But the key word here is “roughly.” The Vostok data make it clear that at the onset of the last glaciation, temperatures began to decline thousands of years before a corresponding decline in atmospheric CO2. This observation cannot be replicated by current climate models, which require a previous fall in CO2 for glaciation to occur. Moreover, an analysis published in Science in 2003 suggests that the end of one glacial period, called Termination III, preceded a rise in CO2 by 600 to 1,000 years. One explanation for this apparent paradox might be that global warming, whatever its initial trigger, liberates CO2 from oceans and permafrost; this additional CO2 might then contribute in turn to the natural greenhouse effect.

Should we worry that adding even more CO2 to the atmosphere by burning fossil fuels could contribute to a runaway warming effect? Probably not. In simple physical terms, each extra unit of CO2 added to the atmosphere contributes less to the greenhouse effect than the previous unit, just as extra layers of paint applied to a pane of glass contribute less and less to its opacity. For this reason, we have already experienced 75 percent of the warming that should be attributable to a simple doubling of atmospheric CO2 since the late 19th century, a benchmark we have not yet reached but one that is frequently cited as dangerous by those who fear global warming. Moreover, it seems unlikely that we can do very much about it.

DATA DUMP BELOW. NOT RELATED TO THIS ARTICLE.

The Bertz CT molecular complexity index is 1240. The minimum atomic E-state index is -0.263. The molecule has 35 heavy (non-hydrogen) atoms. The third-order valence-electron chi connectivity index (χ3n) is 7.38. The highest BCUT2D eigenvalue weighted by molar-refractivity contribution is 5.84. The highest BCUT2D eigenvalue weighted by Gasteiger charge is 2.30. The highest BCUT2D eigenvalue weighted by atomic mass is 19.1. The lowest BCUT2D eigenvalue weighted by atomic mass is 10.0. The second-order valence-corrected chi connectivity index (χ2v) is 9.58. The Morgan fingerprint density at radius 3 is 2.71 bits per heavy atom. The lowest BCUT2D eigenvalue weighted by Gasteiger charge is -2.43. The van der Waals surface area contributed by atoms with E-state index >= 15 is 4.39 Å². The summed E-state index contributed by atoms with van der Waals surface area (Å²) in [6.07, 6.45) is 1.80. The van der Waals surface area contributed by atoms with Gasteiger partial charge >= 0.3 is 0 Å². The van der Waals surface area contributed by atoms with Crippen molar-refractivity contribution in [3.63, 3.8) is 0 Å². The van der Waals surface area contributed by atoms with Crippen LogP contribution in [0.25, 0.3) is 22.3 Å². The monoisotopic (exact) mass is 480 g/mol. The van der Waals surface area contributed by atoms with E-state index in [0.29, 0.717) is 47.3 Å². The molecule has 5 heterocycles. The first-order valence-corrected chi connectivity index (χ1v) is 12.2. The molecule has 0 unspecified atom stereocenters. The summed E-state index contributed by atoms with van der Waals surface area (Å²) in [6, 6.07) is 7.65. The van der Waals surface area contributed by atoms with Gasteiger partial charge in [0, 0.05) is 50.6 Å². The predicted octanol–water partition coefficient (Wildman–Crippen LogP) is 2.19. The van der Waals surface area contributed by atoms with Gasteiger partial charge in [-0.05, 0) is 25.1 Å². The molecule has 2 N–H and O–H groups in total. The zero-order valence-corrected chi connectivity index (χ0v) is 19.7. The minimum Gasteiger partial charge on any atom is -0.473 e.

Most models, of course, predict much more warming to come. This has to do with the way they account for the effects of clouds and water vapor, which are assumed to amplify greatly the response to man-made greenhouse gases. The problem with this assumption is that it is probably wrong.

Many scientists who study clouds—including MIT's Richard Lindzen, a prominent skeptic of climate-change alarmism—argue that the data show the opposite to be true: namely, that clouds act to limit, rather than aggravate, warming trends. In any case, the GCM's have failed miserably to simulate observed changes in cloud cover. Flannery, to his credit, is cognizant of this criticism, and acknowledges that the role of clouds is poorly understood. By way of a response, he draws attention to a computer simulation showing a high degree of correspondence between observed and predicted cloud cover for one model on a single day—July 1, 1998. Overall, however, GCM simulations of clouds are a source of significant error.